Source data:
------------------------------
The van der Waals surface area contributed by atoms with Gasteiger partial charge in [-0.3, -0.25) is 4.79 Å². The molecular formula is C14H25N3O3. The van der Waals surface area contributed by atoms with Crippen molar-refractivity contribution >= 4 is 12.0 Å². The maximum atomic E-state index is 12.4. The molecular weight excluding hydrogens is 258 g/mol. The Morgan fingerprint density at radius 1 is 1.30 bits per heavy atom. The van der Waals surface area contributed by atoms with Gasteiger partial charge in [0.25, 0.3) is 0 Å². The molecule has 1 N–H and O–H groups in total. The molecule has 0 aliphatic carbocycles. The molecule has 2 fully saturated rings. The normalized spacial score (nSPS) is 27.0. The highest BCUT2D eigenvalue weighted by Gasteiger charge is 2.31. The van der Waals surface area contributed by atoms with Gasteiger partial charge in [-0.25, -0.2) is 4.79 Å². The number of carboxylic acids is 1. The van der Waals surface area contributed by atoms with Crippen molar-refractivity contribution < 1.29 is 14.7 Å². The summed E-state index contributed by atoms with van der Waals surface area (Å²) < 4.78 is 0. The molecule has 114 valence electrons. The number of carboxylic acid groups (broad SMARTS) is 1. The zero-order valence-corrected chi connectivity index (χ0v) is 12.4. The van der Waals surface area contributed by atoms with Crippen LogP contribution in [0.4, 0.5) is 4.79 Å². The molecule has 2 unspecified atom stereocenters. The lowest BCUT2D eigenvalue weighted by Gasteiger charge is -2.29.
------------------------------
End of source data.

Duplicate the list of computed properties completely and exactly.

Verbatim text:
The van der Waals surface area contributed by atoms with Gasteiger partial charge in [-0.3, -0.25) is 4.79 Å². The molecular formula is C14H25N3O3. The van der Waals surface area contributed by atoms with Crippen molar-refractivity contribution >= 4 is 12.0 Å². The maximum atomic E-state index is 12.4. The molecular weight excluding hydrogens is 258 g/mol. The Morgan fingerprint density at radius 1 is 1.30 bits per heavy atom. The van der Waals surface area contributed by atoms with Gasteiger partial charge in [0.25, 0.3) is 0 Å². The molecule has 1 N–H and O–H groups in total. The molecule has 0 aliphatic carbocycles. The molecule has 2 fully saturated rings. The normalized spacial score (nSPS) is 27.0. The highest BCUT2D eigenvalue weighted by Gasteiger charge is 2.31. The van der Waals surface area contributed by atoms with Gasteiger partial charge in [-0.25, -0.2) is 4.79 Å². The number of carboxylic acids is 1. The van der Waals surface area contributed by atoms with Crippen molar-refractivity contribution < 1.29 is 14.7 Å². The summed E-state index contributed by atoms with van der Waals surface area (Å²) < 4.78 is 0. The molecule has 114 valence electrons. The number of carboxylic acid groups (broad SMARTS) is 1. The zero-order valence-corrected chi connectivity index (χ0v) is 12.4. The van der Waals surface area contributed by atoms with Crippen LogP contribution in [0.4, 0.5) is 4.79 Å². The molecule has 2 unspecified atom stereocenters. The lowest BCUT2D eigenvalue weighted by Gasteiger charge is -2.29.